In some of those places, back to school means incorporating some of the new practices they brought on from before. I've definitely heard multiple teachers talk about the technology proficiency of their students. They can ask their students to do more with technology with less introduction and less support. There's a lot of schools which are definitely not post-pandemic, which are definitely still profoundly different in their operations from where they were in 2019, where the scars, the trauma of the pandemic are just really affecting the way that school happens in those places where there's a lot of challenge, assuredly, they're still doing a lot of, at least this ad hoc subtraction because you can't teach the full curriculum that you would expect to teach in a healthy community than you can in a community that's really been devastated by multiple years of loss, sickness, job loss, inflation, all of these kinds of things.
So even describing what's going on in schools now, it's always an exercise of talking about a fractal landscape. And it's even more so right now. A challenge that we had during the pandemic is that we didn't really know what was happening in America's 130,000 schools, in those millions of classrooms. And a challenge that we have today is that we still don't know that. Education, policymakers, pundits are obsessed with standardized test scores or test scores that come out of test prep systems or monitoring systems and things like that. And I'm happy to concede that there's some value in those kinds of systems, but they don't tell you really important things that we need to know about what's actually happening in classrooms right now. What does teaching and learning in this not quite yet post-pandemic, some people would say definitely post-pandemic, some people would say absolutely not post-pandemic, but in the phase where we're not really actively managing the pandemic, but still living with its effects, what's happening right now in schools?
We need to keep asking that question. We need to keep investigating. We're going to talk soon with Larry Ferlazzo. He's a special education teacher out in California. He is a prolific writer. His generosity about his practice has been an enormous gift to many, many educators. We're excited to have him on TeachLab for the first time to find out in his classroom and his school, what does this look like? What kind of subtraction is going on, and what can we learn from the actual experiences of educators that. Can help us think about how we move this whole system forward.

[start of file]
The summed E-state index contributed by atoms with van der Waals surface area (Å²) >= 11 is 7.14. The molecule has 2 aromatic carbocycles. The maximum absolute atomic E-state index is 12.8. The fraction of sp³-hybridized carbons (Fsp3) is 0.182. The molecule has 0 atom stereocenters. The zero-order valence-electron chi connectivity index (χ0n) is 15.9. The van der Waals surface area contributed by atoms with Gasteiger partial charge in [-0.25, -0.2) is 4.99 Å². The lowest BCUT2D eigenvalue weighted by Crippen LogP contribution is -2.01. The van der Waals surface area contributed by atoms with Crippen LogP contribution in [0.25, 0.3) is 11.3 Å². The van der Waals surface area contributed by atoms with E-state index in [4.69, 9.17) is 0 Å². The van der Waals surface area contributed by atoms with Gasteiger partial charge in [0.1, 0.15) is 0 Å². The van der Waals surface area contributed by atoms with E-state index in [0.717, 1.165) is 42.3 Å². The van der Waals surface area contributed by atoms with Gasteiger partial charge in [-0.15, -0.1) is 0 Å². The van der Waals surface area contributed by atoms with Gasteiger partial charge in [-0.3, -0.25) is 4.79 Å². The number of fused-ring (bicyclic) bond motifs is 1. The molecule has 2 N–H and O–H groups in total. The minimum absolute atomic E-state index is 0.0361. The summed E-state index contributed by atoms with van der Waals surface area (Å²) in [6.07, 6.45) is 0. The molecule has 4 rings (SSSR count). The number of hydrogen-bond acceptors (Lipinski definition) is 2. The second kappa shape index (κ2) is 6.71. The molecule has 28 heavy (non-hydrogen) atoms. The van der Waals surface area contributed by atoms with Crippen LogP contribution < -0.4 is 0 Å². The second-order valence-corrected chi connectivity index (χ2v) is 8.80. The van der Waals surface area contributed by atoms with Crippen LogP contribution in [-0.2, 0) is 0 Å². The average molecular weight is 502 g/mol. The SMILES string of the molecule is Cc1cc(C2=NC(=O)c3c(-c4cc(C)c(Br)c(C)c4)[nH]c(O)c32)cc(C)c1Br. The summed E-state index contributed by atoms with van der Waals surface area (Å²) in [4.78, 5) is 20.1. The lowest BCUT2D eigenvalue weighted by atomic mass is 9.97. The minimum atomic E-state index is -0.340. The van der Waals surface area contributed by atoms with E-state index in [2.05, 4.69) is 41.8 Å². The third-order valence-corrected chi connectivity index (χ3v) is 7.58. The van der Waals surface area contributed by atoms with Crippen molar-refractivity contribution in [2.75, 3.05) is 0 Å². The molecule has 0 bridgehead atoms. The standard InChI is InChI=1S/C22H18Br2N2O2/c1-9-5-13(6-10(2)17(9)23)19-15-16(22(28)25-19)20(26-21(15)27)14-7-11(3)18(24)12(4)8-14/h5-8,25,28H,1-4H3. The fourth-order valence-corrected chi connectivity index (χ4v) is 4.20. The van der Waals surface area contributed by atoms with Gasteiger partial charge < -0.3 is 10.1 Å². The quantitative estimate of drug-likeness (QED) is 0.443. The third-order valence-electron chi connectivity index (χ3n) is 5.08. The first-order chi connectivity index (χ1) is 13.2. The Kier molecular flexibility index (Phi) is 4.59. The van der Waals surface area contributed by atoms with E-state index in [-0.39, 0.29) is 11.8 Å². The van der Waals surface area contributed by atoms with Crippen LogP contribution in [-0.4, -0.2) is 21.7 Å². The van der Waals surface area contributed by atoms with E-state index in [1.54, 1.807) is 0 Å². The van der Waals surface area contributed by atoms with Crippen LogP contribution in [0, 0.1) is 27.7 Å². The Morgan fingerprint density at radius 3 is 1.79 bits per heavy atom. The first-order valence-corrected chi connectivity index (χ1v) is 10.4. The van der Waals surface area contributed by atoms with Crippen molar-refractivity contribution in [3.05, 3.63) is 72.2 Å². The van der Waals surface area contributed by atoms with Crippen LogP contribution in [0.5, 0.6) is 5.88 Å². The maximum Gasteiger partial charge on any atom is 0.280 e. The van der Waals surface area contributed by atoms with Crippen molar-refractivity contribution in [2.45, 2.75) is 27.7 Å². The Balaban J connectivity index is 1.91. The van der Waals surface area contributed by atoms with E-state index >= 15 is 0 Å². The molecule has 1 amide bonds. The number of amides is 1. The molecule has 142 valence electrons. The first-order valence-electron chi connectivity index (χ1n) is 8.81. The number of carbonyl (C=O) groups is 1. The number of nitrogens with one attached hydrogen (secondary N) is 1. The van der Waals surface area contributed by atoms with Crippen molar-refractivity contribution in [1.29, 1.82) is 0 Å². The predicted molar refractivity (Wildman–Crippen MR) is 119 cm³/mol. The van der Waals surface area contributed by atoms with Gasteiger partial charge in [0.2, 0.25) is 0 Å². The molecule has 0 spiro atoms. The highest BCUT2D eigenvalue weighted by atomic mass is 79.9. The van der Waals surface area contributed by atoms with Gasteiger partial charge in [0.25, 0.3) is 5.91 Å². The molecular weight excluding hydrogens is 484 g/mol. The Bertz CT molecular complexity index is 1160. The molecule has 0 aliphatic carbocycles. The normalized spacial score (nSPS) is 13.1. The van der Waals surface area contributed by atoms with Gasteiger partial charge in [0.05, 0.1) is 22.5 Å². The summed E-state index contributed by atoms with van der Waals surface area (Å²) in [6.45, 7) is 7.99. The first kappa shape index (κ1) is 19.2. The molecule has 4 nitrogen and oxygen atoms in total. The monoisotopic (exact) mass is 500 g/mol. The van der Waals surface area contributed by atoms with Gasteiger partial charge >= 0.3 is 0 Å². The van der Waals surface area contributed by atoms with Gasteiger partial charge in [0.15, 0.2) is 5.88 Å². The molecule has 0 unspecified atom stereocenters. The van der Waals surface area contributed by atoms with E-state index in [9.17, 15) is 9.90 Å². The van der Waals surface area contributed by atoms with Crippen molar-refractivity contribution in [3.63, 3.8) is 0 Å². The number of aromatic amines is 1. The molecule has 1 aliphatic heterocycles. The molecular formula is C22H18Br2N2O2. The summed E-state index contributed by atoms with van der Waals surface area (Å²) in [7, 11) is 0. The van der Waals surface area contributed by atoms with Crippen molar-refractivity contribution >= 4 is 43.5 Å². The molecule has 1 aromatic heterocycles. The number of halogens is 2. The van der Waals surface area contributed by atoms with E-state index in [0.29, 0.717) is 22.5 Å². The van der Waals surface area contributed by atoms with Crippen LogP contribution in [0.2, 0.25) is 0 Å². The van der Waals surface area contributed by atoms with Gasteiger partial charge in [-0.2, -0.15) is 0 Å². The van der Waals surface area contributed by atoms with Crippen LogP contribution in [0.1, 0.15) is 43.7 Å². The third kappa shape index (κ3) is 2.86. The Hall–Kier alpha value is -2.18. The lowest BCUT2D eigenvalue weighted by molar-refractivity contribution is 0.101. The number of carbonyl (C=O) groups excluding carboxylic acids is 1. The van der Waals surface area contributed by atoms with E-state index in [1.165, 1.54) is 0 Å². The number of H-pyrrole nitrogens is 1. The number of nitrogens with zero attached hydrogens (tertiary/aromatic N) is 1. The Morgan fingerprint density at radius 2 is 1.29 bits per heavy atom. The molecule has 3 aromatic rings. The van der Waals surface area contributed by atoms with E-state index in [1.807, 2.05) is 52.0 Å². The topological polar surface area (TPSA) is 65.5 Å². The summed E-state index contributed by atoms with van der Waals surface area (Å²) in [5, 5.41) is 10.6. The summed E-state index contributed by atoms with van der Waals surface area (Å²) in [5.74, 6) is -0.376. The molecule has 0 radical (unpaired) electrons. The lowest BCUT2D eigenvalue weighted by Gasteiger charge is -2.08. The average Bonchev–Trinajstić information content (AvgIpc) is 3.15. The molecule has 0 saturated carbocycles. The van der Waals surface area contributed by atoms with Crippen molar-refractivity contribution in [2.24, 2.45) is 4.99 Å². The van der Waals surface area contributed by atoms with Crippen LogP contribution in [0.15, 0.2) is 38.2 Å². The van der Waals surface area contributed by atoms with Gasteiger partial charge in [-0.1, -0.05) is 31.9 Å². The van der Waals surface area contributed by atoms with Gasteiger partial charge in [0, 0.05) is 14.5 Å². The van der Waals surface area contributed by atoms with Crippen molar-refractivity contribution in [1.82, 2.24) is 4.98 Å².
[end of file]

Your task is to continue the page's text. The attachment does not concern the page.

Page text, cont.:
I'm Justin Reich, and this is TeachLab. Thanks to all the wonderful educators who shared their stories for this episode. And thanks to you for listening to our fifth episode on Subtraction in Action. Be sure to go back and listen to the other episodes in our series and subscribe to Teach Lab wherever you get your podcasts so you don't miss the rest of the series.
If you want to read the article that kicked off some of these ideas, you can look up The Power of Doing Less in Schools, that's The Power of Doing Less in Schools that I published a few weeks ago in Educational Leadership from ASCD. You can check out our new film We Have to Do something Different at somethingdifferentfilm.com. You can attend a local screening or sign up to host your own. Learn more about screening opportunities and check out the guide at somethingdifferentfilm.com. If you like what you hear on TeachLab be sure to leave us a rating or a review, and we're always grateful that you spend your precious time listening to us. This episode was produced by Aimee Corrigan and Garrett Beazley. The sound is mixed by Garrett Beazley. Stay safe. Until next time.